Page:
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Effect of L-Dihydoxyphenylserine on Locomotion, Postural Stability, and Fall Risk Reduction in Parkinson Disease

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ClinicalTrials.gov Identifier: NCT02812147
Recruitment Status : Active, not recruiting
First Posted : June 24, 2016
Last Update Posted : February 15, 2019
Sponsor:
Collaborator:
Arizona State University, Tempe
Information provided by (Responsible Party):
Pam Dewey, St. Joseph's Hospital and Medical Center, Phoenix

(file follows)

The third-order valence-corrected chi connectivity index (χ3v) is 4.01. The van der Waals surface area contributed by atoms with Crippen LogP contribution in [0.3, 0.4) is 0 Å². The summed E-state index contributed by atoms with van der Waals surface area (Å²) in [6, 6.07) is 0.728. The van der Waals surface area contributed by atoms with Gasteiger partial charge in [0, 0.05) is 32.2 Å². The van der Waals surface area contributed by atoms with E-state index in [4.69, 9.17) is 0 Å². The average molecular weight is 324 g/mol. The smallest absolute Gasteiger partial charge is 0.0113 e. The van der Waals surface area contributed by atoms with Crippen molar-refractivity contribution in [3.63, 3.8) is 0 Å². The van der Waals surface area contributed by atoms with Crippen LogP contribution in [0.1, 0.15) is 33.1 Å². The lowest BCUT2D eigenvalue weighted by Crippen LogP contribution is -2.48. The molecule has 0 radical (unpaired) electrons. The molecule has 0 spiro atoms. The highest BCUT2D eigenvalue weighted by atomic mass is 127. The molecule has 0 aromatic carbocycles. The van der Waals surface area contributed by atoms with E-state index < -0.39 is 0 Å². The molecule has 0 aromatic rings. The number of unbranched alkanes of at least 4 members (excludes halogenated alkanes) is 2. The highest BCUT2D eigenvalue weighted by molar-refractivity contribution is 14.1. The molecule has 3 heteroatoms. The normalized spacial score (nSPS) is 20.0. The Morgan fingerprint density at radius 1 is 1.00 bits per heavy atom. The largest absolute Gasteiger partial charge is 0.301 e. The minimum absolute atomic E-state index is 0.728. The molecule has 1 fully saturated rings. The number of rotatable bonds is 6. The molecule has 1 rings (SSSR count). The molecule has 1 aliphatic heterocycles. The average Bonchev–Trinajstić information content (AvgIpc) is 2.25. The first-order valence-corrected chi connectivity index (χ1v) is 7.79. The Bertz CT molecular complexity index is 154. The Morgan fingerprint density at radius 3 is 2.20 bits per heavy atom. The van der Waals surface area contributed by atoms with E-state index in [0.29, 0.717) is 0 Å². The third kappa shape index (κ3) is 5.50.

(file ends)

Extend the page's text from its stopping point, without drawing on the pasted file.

Brief Summary:
This research study is being done to determine whether treatment with L- Dihydroxyphenylserine (L-DOPS) versus placebo (an inactive substance that looks like study drug) in addition to other Parkinson Disease (PD) drugs will improve balance, walking, and reduce risk of falls and/or severity of falls in PD subjects. The study is also being done to determine the effectiveness, safety, and tolerability of L-DOPS, and whether it will decrease Freezing of Gait (FOG), improve apathy (generalized disinterest) or show a relationship between apathy and slowed movement and fall risk.

Condition or disease Intervention/treatment Phase
Parkinson Disease Drug: L-DOPS Drug: Placebo Phase 2

Detailed Description: